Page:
Volume 42 Issue 3 September 2017 pp 501-508 Article
Arabidopsis MYC2 (AtMYC2) is a bHLH class transcription factor that mediates light-dependent seedling development,disease defence, JA and ABA signalling. AtMYC2 gene modulates hypocotyl elongation and expression of chlorophyll A/Bbinding protein 1 (CAB1) and rubisco small subunit protein1 (RBCS1) under blue light. The atmyc2 mutants are resistantagainst virulent bacterial pathogens. MYC2 orthologues from several crop plants have been characterized. The rice geneOs10g42430 has been referred earlier as OsMYC2 and has been shown to promote expression of JA-inducible genes.However, the role of OsMYC2 in seedling development under ABA, dark or light of specific wavelengths was not known.It was also not known whether OsMYC2 complements AtMYC2 function in Arabidopsis. We show here that expression ofOsMYC2 in the atmyc2 mutant of Arabidopsis complements the blue-light-mediated defects in hypocotyl elongation andexpression of CAB1 and RBCS1. We generated multiple transgenic rice lines for over-expression and RNAi-mediatedsuppression of OsMYC2. In agreement with AtMYC2 function, OsMYC2 over-expression and RNAi lines showedenhanced and suppressed seedling growth compared to WT plants respectively under blue light, and showed little effectunder white light or dark. In agreement with the negative regulatory role of AtMYC2 in disease defence, the RNAi linesshowed enhanced resistance against bacterial pathogen Xanthomonas oryzae pv oryzae. However, in contrast to AtMYC2function, OsMYC2 influences seedling development under red light and show no effect in ABA-mediated seed germination.Thus, the results suggest evolutionarily conserved as well as the distinct role of OsMYC2 in comparison with AtMYC2.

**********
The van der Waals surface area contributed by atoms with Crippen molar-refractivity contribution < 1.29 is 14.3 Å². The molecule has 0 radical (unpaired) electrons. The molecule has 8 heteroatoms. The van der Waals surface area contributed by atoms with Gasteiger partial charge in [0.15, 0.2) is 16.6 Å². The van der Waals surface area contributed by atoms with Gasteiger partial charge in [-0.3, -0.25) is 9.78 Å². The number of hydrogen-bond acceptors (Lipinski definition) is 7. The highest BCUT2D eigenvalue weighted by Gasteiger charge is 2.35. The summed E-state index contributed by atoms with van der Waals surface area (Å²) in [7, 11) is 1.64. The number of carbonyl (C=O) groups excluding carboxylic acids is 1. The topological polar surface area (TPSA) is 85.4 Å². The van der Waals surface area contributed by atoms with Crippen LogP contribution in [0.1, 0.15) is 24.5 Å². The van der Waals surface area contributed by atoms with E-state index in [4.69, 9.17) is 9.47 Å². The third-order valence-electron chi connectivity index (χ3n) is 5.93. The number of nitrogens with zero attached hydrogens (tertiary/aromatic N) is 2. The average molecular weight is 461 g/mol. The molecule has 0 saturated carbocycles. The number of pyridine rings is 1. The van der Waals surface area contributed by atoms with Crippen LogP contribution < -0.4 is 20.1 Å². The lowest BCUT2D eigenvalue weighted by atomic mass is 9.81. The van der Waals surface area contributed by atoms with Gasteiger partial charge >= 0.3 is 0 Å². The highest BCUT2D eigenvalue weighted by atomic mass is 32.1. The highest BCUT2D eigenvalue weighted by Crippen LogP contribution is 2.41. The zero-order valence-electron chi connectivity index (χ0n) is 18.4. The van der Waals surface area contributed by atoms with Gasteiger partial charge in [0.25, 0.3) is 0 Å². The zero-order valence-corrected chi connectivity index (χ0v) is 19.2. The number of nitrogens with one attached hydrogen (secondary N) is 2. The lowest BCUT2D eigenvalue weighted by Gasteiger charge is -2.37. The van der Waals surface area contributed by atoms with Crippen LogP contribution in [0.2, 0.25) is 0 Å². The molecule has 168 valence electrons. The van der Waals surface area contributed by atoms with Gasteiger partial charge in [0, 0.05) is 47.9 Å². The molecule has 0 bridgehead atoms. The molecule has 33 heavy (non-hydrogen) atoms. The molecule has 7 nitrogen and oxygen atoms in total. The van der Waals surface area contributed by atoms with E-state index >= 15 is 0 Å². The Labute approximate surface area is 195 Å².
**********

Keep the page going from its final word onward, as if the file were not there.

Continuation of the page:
Volume 24 Issue 4 December 1999 pp 445-452 Articles